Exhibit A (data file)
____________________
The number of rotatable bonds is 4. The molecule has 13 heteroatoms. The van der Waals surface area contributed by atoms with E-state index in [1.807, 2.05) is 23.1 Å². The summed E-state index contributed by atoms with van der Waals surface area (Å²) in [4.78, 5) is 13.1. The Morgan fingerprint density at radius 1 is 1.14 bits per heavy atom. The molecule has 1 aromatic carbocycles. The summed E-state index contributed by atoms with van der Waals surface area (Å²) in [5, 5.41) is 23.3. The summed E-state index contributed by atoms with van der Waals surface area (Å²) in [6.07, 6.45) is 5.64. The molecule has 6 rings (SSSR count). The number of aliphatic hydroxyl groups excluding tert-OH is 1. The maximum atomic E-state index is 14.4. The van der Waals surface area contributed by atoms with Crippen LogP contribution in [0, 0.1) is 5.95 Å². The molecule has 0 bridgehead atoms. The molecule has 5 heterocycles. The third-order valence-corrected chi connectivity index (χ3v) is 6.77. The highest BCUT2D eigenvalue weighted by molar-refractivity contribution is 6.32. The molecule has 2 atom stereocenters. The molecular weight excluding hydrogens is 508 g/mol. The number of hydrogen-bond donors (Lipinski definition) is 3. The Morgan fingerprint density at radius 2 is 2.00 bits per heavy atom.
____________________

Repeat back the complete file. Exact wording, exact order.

The number of rotatable bonds is 4. The molecule has 13 heteroatoms. The van der Waals surface area contributed by atoms with E-state index in [1.807, 2.05) is 23.1 Å². The summed E-state index contributed by atoms with van der Waals surface area (Å²) in [4.78, 5) is 13.1. The Morgan fingerprint density at radius 1 is 1.14 bits per heavy atom. The molecule has 1 aromatic carbocycles. The summed E-state index contributed by atoms with van der Waals surface area (Å²) in [5, 5.41) is 23.3. The summed E-state index contributed by atoms with van der Waals surface area (Å²) in [6.07, 6.45) is 5.64. The molecule has 6 rings (SSSR count). The number of aliphatic hydroxyl groups excluding tert-OH is 1. The maximum atomic E-state index is 14.4. The van der Waals surface area contributed by atoms with Crippen LogP contribution in [0, 0.1) is 5.95 Å². The molecule has 0 bridgehead atoms. The molecule has 5 heterocycles. The third-order valence-corrected chi connectivity index (χ3v) is 6.77. The highest BCUT2D eigenvalue weighted by molar-refractivity contribution is 6.32. The molecule has 2 atom stereocenters. The molecular weight excluding hydrogens is 508 g/mol. The number of hydrogen-bond donors (Lipinski definition) is 3. The Morgan fingerprint density at radius 2 is 2.00 bits per heavy atom.